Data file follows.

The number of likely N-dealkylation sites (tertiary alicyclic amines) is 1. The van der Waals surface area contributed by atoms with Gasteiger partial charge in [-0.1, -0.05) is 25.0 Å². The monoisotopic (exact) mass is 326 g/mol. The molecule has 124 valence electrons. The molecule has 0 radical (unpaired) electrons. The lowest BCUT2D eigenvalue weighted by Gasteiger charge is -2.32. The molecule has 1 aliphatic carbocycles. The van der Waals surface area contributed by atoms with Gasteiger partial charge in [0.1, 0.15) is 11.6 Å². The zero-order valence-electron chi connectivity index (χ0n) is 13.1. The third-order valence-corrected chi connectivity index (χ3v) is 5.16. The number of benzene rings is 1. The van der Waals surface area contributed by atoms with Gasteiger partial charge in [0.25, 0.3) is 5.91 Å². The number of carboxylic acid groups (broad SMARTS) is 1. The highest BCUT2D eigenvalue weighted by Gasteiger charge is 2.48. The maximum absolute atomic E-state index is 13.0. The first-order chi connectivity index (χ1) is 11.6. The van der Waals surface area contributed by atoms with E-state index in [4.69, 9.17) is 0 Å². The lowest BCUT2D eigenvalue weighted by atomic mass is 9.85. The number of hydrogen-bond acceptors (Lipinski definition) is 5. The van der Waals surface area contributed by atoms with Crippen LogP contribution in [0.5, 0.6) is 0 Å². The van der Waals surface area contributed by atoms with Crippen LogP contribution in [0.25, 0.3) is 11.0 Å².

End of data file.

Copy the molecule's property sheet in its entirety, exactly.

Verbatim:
The number of likely N-dealkylation sites (tertiary alicyclic amines) is 1. The van der Waals surface area contributed by atoms with Gasteiger partial charge in [-0.1, -0.05) is 25.0 Å². The monoisotopic (exact) mass is 326 g/mol. The molecule has 124 valence electrons. The molecule has 0 radical (unpaired) electrons. The lowest BCUT2D eigenvalue weighted by Gasteiger charge is -2.32. The molecule has 1 aliphatic carbocycles. The van der Waals surface area contributed by atoms with Gasteiger partial charge in [0.1, 0.15) is 11.6 Å². The zero-order valence-electron chi connectivity index (χ0n) is 13.1. The third-order valence-corrected chi connectivity index (χ3v) is 5.16. The number of benzene rings is 1. The van der Waals surface area contributed by atoms with Gasteiger partial charge in [0.25, 0.3) is 5.91 Å². The number of carboxylic acid groups (broad SMARTS) is 1. The highest BCUT2D eigenvalue weighted by Gasteiger charge is 2.48. The maximum absolute atomic E-state index is 13.0. The first-order chi connectivity index (χ1) is 11.6. The van der Waals surface area contributed by atoms with E-state index in [4.69, 9.17) is 0 Å². The lowest BCUT2D eigenvalue weighted by atomic mass is 9.85. The number of hydrogen-bond acceptors (Lipinski definition) is 5. The van der Waals surface area contributed by atoms with Crippen LogP contribution in [0.5, 0.6) is 0 Å². The van der Waals surface area contributed by atoms with Crippen LogP contribution in [0.25, 0.3) is 11.0 Å².